Fig. 5

Summary of VIP plots for PAH and THC. High VIP values have the highest influence on the remediation

For both PAH components and the THC fractions, current density and time had low influences on the final concentrations (VIP values below 0.5), indicating that the EDR process itself did not significantly affect the degradation of organic contaminants within the experimental domain studied. Previous studies found that applying current to soil may stimulate microbial activity and enhance cell respiration, mainly attributed to production of oxygen at the anode (Kim et al. 2010); however this effect was not detectable in this study, which could be due to the anion exchange membrane preventing introduction of oxygen produced at the anode, or that aeration of the soil suspension by stirring rate introduced more oxygen than was produced at the anode. In an EKR coupled with bioremediation study, the initial fast degradation rate of PAH, was followed by a slower degradation rate (Li et al. 2012). In this study, the fast degradation may have occurred within the first 48 h, after which the influence of time on the removal efficiencies is negligible. In addition, the electrodialytic process may have depleted the soil suspension of nutrients. The pH in the soil suspensions did not decrease during EDR; microbial communities adapted to the initially high concentrations of oil were hence not inhibited by an increasing acidification during treatment and may be a reason for the high removal efficiencies achieved. From this study it is however not possible to assess the relative relation between bioremediation, volatilisation of oil compounds and transfer of pollutants to the water phase. Nonetheless, since the stirring rate has a significantly higher influence than light, this indicates that bioremediation and/or volatilisation was more significant than degradation by photolysis.

Conclusions

The study indicated that simultaneous removal of organic pollutants during electrodialytic removal of heavy metals is possible. Depending on the remediation objective; e.g. if the organic pollutant concentrations should meet soil quality criteria, remediation strategies may include further optimisation steps to obtain these. For future design of simultaneous electrodialytic removal of heavy metals and organic pollutants it appears imperative to apply stirred set-ups and further optimisation could be achieved by stimulating further bioremediation, e.g. by adding nutrients and/or microorganisms.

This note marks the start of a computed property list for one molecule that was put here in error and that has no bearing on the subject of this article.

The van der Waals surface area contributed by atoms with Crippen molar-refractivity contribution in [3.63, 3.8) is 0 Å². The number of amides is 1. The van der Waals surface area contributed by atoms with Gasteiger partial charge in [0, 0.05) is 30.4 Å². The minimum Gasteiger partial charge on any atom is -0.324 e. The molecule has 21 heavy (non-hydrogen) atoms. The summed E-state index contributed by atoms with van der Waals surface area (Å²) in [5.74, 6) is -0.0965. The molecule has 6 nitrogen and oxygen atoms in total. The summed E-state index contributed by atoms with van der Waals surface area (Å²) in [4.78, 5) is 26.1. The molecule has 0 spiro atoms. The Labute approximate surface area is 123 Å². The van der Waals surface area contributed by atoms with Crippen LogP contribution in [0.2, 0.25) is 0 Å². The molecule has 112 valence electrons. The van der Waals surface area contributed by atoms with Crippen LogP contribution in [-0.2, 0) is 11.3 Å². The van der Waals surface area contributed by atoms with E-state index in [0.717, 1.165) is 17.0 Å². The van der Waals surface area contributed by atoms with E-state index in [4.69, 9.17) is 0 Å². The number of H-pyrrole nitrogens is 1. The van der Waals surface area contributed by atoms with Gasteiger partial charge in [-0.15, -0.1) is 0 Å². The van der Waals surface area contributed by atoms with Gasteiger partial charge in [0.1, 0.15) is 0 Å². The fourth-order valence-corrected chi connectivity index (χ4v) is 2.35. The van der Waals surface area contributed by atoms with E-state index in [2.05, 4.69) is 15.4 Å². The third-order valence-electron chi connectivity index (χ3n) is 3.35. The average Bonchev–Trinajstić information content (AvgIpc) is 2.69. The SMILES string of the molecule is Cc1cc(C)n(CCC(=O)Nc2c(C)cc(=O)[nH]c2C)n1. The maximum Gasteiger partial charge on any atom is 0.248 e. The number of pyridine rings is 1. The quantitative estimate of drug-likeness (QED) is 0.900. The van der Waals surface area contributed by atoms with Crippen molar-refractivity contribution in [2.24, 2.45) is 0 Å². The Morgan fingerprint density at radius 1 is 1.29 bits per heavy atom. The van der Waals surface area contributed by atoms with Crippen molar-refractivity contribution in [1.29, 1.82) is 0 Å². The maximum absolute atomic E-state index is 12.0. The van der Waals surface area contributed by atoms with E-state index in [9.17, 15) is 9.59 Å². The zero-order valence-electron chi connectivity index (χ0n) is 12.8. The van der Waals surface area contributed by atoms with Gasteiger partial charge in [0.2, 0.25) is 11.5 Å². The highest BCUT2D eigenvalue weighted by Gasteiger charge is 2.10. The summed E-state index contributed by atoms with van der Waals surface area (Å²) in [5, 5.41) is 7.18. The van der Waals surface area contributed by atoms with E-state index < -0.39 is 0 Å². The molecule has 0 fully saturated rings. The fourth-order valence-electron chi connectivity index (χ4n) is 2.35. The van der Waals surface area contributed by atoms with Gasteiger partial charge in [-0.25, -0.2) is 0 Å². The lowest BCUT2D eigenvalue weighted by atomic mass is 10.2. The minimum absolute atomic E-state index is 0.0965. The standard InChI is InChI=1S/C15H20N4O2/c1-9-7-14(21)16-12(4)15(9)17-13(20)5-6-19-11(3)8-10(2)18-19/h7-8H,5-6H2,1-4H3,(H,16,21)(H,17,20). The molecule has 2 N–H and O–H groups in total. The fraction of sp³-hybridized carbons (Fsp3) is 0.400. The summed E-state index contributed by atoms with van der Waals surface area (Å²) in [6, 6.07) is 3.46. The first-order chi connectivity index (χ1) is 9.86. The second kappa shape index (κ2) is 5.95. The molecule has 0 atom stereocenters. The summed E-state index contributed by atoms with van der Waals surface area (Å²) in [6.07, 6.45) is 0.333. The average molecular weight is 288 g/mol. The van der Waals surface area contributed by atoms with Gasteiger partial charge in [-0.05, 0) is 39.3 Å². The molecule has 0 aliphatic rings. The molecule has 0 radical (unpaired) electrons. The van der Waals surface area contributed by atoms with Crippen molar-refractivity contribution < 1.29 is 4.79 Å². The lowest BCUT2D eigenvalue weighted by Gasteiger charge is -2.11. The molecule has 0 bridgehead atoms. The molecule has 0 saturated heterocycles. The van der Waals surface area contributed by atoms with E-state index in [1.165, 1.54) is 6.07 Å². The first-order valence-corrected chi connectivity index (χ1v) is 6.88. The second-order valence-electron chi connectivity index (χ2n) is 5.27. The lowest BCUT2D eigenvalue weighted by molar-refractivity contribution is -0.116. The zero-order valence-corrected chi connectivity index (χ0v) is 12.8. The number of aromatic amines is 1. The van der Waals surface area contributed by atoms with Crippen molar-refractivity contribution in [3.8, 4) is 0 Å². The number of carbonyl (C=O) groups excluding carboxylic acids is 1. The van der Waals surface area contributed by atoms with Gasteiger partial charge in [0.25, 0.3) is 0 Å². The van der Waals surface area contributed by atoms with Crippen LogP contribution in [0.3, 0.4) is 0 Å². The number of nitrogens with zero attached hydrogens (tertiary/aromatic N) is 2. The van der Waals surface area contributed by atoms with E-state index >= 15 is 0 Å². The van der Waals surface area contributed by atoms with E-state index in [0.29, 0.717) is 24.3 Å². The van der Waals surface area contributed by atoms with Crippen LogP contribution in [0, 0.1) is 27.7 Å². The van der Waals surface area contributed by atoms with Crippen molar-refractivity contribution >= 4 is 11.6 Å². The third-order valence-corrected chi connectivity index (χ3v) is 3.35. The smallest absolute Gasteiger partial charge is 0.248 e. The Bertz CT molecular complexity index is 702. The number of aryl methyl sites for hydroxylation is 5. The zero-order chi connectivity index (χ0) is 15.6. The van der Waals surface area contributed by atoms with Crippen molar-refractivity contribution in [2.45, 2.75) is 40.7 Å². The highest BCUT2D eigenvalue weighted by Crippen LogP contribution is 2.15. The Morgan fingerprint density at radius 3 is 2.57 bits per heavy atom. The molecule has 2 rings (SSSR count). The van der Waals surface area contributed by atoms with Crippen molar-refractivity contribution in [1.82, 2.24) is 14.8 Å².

Declarations

Authors’ contributions

KBP carried out all of the experimental work, including calculations, and drafted the manuscript. TL participated in calculations and finalization of the manuscript. PEJ participated in the electrochemistry experiments and drafting the paper. LMO participated in the experiments concerning electrochemistry and in drafting the paper. All authors read and approved the final manuscript.

Acknowledgements

The Northern Environmental Waste Management (EWMA) project, which is funded by the Research Council of Norway through NORDSATSNING (Grant number 195160) and Eni Norge AS, is acknowledged for funding. Naida Murtazalieva is acknowledged for assistance in sampling and transport of the samples from Arkhangelsk.

Competing interests

The authors declare that they have no competing interests.

Open AccessThis article is distributed under the terms of the Creative Commons Attribution 4.0 International License (http://creativecommons.org/licenses/by/4.0/), which permits unrestricted use, distribution, and reproduction in any medium, provided you give appropriate credit to the original author(s) and the source, provide a link to the Creative Commons license, and indicate if changes were made.

Authors’ Affiliations

(1)
Department of Chemistry, University of Tromsø, The Arctic University of Norway
(2)
Department of Civil Engineering, Arctic Technology Centre, Technical University of Denmark

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© Pedersen et al. 2016